Human Rights Watch Reports Ethnic-Based Attacks in South Sudan

International organizations were skeptical about the situation in South Sudan after fighting erupted between government and rebels forces, it was evident that the division had been drawn based on ethnicity.


Human Rights Watch today revealed that a majority of the attacks on civilians  since December 15th, 2013 has been based on ethnicity.

According to a research conducted between December 27th, 2013 and January 12th, 2014, the organization says there was widespread killings of Nuer men by members of South Sudanese armed forces in Juba, especially between December 15th and 19th, including a massacre of between 200 and 300 men in the Gudele neighborhood on December 16th.

Researchers also documented the targeting and killing of civilians of Dinka ethnicity by opposition forces in other parts of the country.

Human Rights Watch’s Africa director, Daniel Bekele said  “Appalling crimes have been committed against civilians for no other reason than their ethnicity.”

He added that “Both sides need to leave civilians out of their conflict, let aid groups reach people who need help and accept a credible, independent investigation into these crimes.”

According to Human Rights Watchs’ research, in Juba, soldiers and policemen are conducting house-to-house searches for Nuer men. The search has been reportedly focused on certain neighborhoods in northwest Juba; such as Gudele, Manga, Mangatain, New Site and around areas where fighting began in southwest Juba.

More than 25,000 Nuer were displaced by the fighting and attacks in Juba, many are reported to have fled to two UN bases in Juba and say they are still afraid to return home.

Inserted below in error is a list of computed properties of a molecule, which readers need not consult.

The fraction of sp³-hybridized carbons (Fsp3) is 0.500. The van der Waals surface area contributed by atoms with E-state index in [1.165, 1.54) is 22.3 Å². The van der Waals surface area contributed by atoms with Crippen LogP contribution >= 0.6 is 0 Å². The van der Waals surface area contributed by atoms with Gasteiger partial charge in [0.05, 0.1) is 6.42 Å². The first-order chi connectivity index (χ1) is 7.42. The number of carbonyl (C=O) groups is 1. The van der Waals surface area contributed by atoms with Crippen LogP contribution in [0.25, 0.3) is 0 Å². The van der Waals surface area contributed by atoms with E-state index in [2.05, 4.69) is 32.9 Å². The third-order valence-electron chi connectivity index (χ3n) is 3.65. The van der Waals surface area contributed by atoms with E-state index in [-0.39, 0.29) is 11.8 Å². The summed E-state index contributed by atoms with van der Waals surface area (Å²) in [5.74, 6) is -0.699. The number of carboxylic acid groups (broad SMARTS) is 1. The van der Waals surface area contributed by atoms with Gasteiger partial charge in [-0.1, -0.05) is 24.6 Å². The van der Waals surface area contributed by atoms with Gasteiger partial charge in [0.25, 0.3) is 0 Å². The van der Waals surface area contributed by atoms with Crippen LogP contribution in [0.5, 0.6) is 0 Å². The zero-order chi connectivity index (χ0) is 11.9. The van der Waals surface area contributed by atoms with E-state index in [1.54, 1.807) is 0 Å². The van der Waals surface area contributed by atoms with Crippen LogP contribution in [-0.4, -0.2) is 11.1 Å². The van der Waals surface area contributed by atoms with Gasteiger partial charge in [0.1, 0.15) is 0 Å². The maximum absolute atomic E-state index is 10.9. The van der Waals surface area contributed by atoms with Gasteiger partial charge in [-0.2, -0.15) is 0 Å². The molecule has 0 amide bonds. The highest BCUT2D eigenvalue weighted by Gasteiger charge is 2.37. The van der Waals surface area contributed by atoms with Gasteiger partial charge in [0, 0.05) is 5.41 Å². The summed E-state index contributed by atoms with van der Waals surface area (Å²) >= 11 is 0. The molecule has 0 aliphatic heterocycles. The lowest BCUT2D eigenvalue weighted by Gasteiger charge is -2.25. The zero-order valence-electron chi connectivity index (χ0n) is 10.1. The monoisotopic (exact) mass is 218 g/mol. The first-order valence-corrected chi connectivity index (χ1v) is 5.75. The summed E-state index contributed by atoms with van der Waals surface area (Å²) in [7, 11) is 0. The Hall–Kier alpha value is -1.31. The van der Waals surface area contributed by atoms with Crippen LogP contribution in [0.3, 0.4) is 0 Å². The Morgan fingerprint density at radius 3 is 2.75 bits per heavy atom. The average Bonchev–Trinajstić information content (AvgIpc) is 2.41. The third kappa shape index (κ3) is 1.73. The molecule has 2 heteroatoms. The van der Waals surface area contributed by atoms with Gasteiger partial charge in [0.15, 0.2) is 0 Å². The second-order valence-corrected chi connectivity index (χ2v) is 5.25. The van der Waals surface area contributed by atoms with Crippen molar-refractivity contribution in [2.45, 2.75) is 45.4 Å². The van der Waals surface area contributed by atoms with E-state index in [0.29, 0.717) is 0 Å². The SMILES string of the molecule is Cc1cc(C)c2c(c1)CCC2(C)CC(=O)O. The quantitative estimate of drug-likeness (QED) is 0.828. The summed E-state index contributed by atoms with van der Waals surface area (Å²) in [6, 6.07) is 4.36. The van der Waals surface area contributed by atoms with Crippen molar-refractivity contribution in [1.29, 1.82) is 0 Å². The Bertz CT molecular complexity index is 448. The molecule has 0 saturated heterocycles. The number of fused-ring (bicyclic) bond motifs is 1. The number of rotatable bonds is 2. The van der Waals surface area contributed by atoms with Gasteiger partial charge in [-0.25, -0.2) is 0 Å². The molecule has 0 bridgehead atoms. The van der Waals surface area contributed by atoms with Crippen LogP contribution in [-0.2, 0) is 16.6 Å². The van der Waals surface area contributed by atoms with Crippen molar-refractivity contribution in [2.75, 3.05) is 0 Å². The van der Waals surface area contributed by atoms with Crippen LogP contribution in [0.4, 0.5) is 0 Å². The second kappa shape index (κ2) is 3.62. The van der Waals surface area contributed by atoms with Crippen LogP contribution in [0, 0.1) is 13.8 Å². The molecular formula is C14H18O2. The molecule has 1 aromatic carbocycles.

Although Human Rights Watch was unable to conduct research in Bor – because of the ongoing conflict – witnesses described clashes between government and defecting anti-government security forces, indiscriminate attacks on civilians in densely populated areas, targeted shootings, widespread looting and destruction in Bor.

The number of civilian death is unclear, but many witnesses who had returned to Bor in late December said the streets were littered with dead bodies.

The attacks on Bor’s Dinka community has been linked to the “Bor massacre” in 1991, when largely Nuer forces loyal to Machar attacked Dinka communities in and around Bor, killing hundreds and displacing thousands.

In other areas of South Sudan, Human Rights Watch reported indiscriminate attacks on civilians during fighting in Bentiu and Malakal. But the impact of the conflict on civilians in these areas requires further in-depth investigation.

On the other hand, Human Rights Watch said it had received multiple reports of looting of medical and humanitarian facilities, as well as government denials of flight authorization to areas where people are in desperate need of aid.

Photo by Press TV: Civilians at a UN compound in Juba.